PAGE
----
The Top-5 Most Haunted Locales In Stumptown.
Every year I write about various places within Portland where you can (perhaps) catch a glimpse or hear the sounds of the long departed. Knowing people have a limited time with which to get their creepiness on; Geek in the City presents the Top-5 Haunted Locales within Portland.
Honorable Mention – The Lady in White @ The Rose & Raindrop
This site would have rated higher, if would be ghost hunters were still able to investigate Portland’s first morgue. Sadly, the Rose and Raindrop closed its doors almost two years ago and is now a bank. (Thankfully, the new tenant kept many of the buildings gorgeous architecture in tact). Captured on film, video, and seen by numerous eyewitnesses, the Lady in White was a local legend. No one knows why the Lady in White roamed the upper dining area within the Rose and Raindrop. Some believe she simply does not realize she has passed on and continues to roam the location where her body left this mortal coil. However, some believe her paranormal searching has a more sinister path. Some believe the poor Lady in White is still searching for her young son, a son that met a quick demise when he saw one of Portland’s first Shanghai location put to use…
Number 5 – Depressed Spirits – @ The Vista Avenue ViaductWhile not the biggest bridge in Portland, the Vista Avenue Viaduct (commonly known as the Vista Bridge) is still a beautiful stone arch bridge for both car and pedestrians. Stretching over the Goose Hollow neighborhood in SW Portland, the Vista Bridge tunnel offers some of the best views in the city. However, during the Great Depression, the original Vista Bridge (then able to carry Portland’s many Streetcars), saw more than its fair share of despondent jumpers. Death was assured after the 120-foot drop to the pavement below. No longer a “prime” location for jumpers, the Vista Bridge is still known as Suicide Bridge to Portlanders with a taste for the macabre. EVP is difficult due to the constant traffic on and below the bridge, but many Orbs have been photographed.
Number 4 – Ghost Stories @ Powell’s Books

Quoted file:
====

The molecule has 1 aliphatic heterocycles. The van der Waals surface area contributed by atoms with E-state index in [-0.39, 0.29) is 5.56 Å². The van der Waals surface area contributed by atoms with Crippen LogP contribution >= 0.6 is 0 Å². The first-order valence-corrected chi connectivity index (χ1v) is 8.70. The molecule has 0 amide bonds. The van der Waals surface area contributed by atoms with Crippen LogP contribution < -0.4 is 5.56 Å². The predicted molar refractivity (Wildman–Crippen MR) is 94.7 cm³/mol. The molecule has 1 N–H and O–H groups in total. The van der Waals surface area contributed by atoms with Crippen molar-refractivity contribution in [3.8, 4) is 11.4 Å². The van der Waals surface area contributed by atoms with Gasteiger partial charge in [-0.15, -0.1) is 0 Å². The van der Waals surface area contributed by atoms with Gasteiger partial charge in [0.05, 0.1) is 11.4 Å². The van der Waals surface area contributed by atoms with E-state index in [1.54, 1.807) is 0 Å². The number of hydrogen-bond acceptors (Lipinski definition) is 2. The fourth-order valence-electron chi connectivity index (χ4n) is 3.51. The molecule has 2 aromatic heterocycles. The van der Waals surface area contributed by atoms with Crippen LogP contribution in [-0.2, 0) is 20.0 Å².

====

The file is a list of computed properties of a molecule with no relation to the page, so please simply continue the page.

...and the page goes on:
If I had to haunt one location for all time and I couldn’t make it to the Haunted Mansion at Disneyland (what, I can’t help it); I think Powell’s Books on West Burnside is a strong follow-up. Would it surprise you at all to know that many an unnamed phantom wanders the hall of the countries largest used bookstore? No? Well, what if I told you that every time you enter from NW Couch Street you pass the Earthly remains of Walter Powell, founder. At least his home is more secure than his previous locale, being an urn behind the counter in the Rare Book Room. (A nice place to spend all time I suppose). It would appear that ‘ol Walter still loves his precious rare books, as he is often felt and heard wandering the room. Ask the employees that work the room, they will tell you that Tuesdays are his favorite night, for reasons unknown. Finally, while Powell’s highly discourages this practice (as it is rather ghoulish and illegal), many a mourning family have been known to spread some ashes of their loved ones within this massive store. Who knows what kind of energy such actions leave behind? Still, we recommend you just send loved one away with their favorite book, so as not to be vacuumed up at the end of the week.
Number 3 – The Stubborn Man @ The University of Portland
Started in 1901, the University of Portland is commonly known as the “Catholic School” in North Portland. While the school administration is hesitant to comment, many students have claimed to hear and see spirits wandering the halls of higher learning during the quiet hours of the night. There is, however, one building where even the faculty and stalwart priests will admit to something “being off”. The University Commons was the one time home of Frank Houston. A rather stubborn old man, Houston refused to sell his property to the University, as he openly loathed the priests of the Holy Cross and often called them old black crows. After his passing in the 1934, his widow sold the land to the University. To this day, faculty and students have heard a ghostly scream of old black crows throughout the Commons. In addition, priests feel a cold and chilling presence within the rooms and electrical equipment often fails to work properly for them. It would seem that even in death, Frank Houston sticks to his Protestant belief.